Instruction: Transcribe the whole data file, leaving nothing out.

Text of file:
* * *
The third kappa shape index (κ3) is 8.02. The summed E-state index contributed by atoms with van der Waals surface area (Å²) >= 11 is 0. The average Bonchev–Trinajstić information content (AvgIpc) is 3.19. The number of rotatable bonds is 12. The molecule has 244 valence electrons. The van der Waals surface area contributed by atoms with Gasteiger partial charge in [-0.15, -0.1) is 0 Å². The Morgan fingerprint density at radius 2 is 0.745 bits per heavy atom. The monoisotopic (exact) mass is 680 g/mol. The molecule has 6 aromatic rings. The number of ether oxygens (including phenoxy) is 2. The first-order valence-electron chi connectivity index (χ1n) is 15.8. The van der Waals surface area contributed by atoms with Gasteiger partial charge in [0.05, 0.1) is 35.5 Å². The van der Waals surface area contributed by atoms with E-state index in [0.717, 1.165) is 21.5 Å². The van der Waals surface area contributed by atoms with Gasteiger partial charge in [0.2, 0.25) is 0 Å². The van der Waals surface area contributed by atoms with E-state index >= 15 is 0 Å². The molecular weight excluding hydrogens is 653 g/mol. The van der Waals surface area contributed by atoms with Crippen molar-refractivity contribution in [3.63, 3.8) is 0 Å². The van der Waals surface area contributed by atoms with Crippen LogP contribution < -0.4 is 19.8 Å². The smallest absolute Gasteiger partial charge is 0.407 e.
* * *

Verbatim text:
The third kappa shape index (κ3) is 8.02. The summed E-state index contributed by atoms with van der Waals surface area (Å²) >= 11 is 0. The average Bonchev–Trinajstić information content (AvgIpc) is 3.19. The number of rotatable bonds is 12. The molecule has 244 valence electrons. The van der Waals surface area contributed by atoms with Gasteiger partial charge in [-0.15, -0.1) is 0 Å². The Morgan fingerprint density at radius 2 is 0.745 bits per heavy atom. The monoisotopic (exact) mass is 680 g/mol. The molecule has 6 aromatic rings. The number of ether oxygens (including phenoxy) is 2. The first-order valence-electron chi connectivity index (χ1n) is 15.8. The van der Waals surface area contributed by atoms with Gasteiger partial charge in [0.05, 0.1) is 35.5 Å². The van der Waals surface area contributed by atoms with E-state index in [0.717, 1.165) is 21.5 Å². The van der Waals surface area contributed by atoms with Gasteiger partial charge in [0.2, 0.25) is 0 Å². The van der Waals surface area contributed by atoms with E-state index >= 15 is 0 Å². The molecular weight excluding hydrogens is 653 g/mol. The van der Waals surface area contributed by atoms with Crippen molar-refractivity contribution in [3.63, 3.8) is 0 Å². The van der Waals surface area contributed by atoms with Crippen LogP contribution < -0.4 is 19.8 Å². The smallest absolute Gasteiger partial charge is 0.407 e.